"They had the first cement swimming pool in Northeast Georgia here," Smith said. "This was the time before penicillin and sulphur to drink would be good for you with vitamins and minerals, and it had chlorine in it so it was clean and it would be good for you."

There also were wide porches, parlors, a dining room built to accommodate 100 guests, a bowling alley, a grass tennis court, sleeping porches and numerous cottages with running water, electric lights and baths.

"White Sulphur was not a huge building," Sawyer said. "It had the center building where you had the dining room and you had all the stuff that was in there that you needed in a club house, if you will. That is the comparison we make now.

"There were 40 cabins around, located all of them in walking distance of the spring - the place where you could walk down and got healthy, if you will ... it was one of those classic places."

A mother's peace

Even with all of these amenities, rest and relaxation for mothers may have been the most priceless part of a vacation at the hotel during the summer.

"White Sulphur had an ad that was run in a magazine ... and it said that White Sulphur Springs was a cure for female derangements," Smith said. "If you lived in Savannah or in Atlanta and it is hot and you have six children - everybody had six children or more - this was a place that husbands would stay wherever they were to work. They would ship the wife and children away; you would come up here, turn the children loose."

According to Smith, the doctor on duty at the hotel would tell the women to go to bed for three days and drink the water.

"It had iron in it, vitamins, minerals ... all those vitamins you need the water had in it, and of course you would feel better," she said. "The women would get their rest, the children would have to play, you didn't have to cook, you were taken care of and people were escaping malaria."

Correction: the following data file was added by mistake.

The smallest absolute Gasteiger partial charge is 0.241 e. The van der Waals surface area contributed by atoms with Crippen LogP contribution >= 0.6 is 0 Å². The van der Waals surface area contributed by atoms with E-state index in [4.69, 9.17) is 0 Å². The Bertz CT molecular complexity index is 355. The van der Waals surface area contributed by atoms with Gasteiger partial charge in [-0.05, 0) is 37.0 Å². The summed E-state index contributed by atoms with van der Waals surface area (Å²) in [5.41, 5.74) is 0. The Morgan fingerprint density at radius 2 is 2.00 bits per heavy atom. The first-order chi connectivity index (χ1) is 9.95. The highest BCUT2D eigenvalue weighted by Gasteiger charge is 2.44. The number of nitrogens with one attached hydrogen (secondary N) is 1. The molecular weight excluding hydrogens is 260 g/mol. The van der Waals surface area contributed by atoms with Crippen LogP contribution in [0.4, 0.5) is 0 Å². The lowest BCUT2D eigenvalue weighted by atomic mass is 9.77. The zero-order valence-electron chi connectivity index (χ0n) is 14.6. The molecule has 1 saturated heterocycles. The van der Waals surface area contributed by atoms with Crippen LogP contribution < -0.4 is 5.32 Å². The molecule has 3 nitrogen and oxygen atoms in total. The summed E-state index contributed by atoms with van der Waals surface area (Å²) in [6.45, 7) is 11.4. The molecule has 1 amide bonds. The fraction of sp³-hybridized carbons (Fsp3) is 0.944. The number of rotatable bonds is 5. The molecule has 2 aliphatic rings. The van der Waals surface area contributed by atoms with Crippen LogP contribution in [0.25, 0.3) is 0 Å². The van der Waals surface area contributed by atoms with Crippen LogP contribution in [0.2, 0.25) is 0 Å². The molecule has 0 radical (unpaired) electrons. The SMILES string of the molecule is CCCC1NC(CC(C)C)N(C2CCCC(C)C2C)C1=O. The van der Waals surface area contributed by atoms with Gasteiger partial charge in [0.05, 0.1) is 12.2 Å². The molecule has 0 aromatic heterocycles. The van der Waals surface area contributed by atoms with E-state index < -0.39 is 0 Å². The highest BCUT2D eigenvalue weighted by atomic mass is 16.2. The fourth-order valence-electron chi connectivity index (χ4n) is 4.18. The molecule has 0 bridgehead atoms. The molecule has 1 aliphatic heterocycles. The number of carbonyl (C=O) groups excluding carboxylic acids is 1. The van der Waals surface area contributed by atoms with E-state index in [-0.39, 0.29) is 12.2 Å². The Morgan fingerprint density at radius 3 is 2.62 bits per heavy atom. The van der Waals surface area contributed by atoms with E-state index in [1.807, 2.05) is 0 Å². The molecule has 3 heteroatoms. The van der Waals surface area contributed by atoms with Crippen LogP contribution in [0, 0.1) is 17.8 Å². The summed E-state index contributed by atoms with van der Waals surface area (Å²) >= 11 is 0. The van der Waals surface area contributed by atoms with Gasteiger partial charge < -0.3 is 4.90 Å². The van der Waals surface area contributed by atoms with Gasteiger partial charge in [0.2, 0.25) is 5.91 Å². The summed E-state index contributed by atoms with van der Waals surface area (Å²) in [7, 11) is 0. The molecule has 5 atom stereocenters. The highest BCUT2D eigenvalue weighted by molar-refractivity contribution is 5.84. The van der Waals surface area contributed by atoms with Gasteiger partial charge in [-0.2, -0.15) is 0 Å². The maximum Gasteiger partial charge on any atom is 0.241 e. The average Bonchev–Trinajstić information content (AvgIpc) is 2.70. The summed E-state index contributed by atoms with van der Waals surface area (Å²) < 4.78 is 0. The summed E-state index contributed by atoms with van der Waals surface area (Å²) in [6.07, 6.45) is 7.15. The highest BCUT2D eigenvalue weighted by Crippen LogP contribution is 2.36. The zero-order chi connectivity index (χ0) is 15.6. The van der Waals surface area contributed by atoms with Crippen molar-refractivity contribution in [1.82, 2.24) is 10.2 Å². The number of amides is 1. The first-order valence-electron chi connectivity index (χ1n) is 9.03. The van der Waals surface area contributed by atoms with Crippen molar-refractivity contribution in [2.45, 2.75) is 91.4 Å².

The spring itself was covered with a gazebo, allowing guests to lounge while drinking the medicinal water.

"The spring is a hole in the ground now," said Smith, who added that the spring water is ice cold. "The sulphur that surrounds the spring actually is this white stringy stuff that looks like ... spider webs."

Today the gazebo that covered the spring is no longer there and the land is overgrown with trees and weeds. But there still are some local residents interested in the historic hotel.

Vicki Chambers, a Lula council member, has also been looking into the history of the hotel and discovered she had family members connected with the resort.

"Some of my family actually ran the post office down at White Sulphur and back in the late 1880s, and that is where my interest sparked," she said. "Merriman Jones ran the post office at White Sulphur Springs; he is a great-great uncle.

"There is just nothing left you can see anymore. It is a shame because it really was a big thing for this area."

Added Smith, "I think it is nice to have the past and I think it is good for any community that there was something before them ... that is nothing like it was 100 years ago, but time marches on."